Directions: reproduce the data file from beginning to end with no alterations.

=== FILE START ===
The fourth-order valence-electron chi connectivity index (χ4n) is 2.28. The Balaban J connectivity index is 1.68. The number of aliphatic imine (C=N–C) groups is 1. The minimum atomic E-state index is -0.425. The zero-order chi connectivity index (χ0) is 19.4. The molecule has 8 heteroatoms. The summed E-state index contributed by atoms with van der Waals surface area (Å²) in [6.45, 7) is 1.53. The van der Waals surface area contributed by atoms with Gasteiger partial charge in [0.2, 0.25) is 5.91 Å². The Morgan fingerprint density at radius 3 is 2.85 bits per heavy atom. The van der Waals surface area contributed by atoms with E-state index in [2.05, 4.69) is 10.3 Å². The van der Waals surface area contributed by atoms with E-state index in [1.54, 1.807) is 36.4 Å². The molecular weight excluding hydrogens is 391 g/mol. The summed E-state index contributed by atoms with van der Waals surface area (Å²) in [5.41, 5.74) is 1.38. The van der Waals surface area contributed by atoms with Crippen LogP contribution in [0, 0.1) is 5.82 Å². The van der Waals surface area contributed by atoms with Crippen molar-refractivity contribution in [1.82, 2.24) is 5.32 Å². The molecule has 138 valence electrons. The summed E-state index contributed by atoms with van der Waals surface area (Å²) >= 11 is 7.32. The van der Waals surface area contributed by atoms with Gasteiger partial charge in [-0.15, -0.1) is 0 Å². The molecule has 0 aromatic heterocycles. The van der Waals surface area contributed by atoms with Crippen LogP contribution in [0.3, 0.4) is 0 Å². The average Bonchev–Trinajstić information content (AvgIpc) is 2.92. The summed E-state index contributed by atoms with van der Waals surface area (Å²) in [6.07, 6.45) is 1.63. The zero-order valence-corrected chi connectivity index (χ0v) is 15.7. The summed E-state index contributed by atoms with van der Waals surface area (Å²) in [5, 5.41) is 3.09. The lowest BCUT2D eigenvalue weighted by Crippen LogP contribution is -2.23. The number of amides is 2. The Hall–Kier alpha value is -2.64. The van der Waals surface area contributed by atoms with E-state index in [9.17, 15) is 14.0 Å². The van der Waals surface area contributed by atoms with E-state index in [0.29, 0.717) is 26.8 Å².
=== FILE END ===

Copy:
The fourth-order valence-electron chi connectivity index (χ4n) is 2.28. The Balaban J connectivity index is 1.68. The number of aliphatic imine (C=N–C) groups is 1. The minimum atomic E-state index is -0.425. The zero-order chi connectivity index (χ0) is 19.4. The molecule has 8 heteroatoms. The summed E-state index contributed by atoms with van der Waals surface area (Å²) in [6.45, 7) is 1.53. The van der Waals surface area contributed by atoms with Gasteiger partial charge in [0.2, 0.25) is 5.91 Å². The Morgan fingerprint density at radius 3 is 2.85 bits per heavy atom. The van der Waals surface area contributed by atoms with E-state index in [2.05, 4.69) is 10.3 Å². The van der Waals surface area contributed by atoms with E-state index in [1.54, 1.807) is 36.4 Å². The molecular weight excluding hydrogens is 391 g/mol. The summed E-state index contributed by atoms with van der Waals surface area (Å²) in [5.41, 5.74) is 1.38. The van der Waals surface area contributed by atoms with Crippen LogP contribution in [0, 0.1) is 5.82 Å². The van der Waals surface area contributed by atoms with Crippen molar-refractivity contribution in [1.82, 2.24) is 5.32 Å². The molecule has 138 valence electrons. The summed E-state index contributed by atoms with van der Waals surface area (Å²) >= 11 is 7.32. The van der Waals surface area contributed by atoms with Gasteiger partial charge in [-0.15, -0.1) is 0 Å². The molecule has 0 aromatic heterocycles. The van der Waals surface area contributed by atoms with Crippen LogP contribution in [0.3, 0.4) is 0 Å². The average Bonchev–Trinajstić information content (AvgIpc) is 2.92. The summed E-state index contributed by atoms with van der Waals surface area (Å²) in [6.07, 6.45) is 1.63. The zero-order valence-corrected chi connectivity index (χ0v) is 15.7. The summed E-state index contributed by atoms with van der Waals surface area (Å²) in [5, 5.41) is 3.09. The lowest BCUT2D eigenvalue weighted by Crippen LogP contribution is -2.23. The number of amides is 2. The Hall–Kier alpha value is -2.64. The van der Waals surface area contributed by atoms with E-state index in [9.17, 15) is 14.0 Å². The van der Waals surface area contributed by atoms with E-state index in [0.29, 0.717) is 26.8 Å².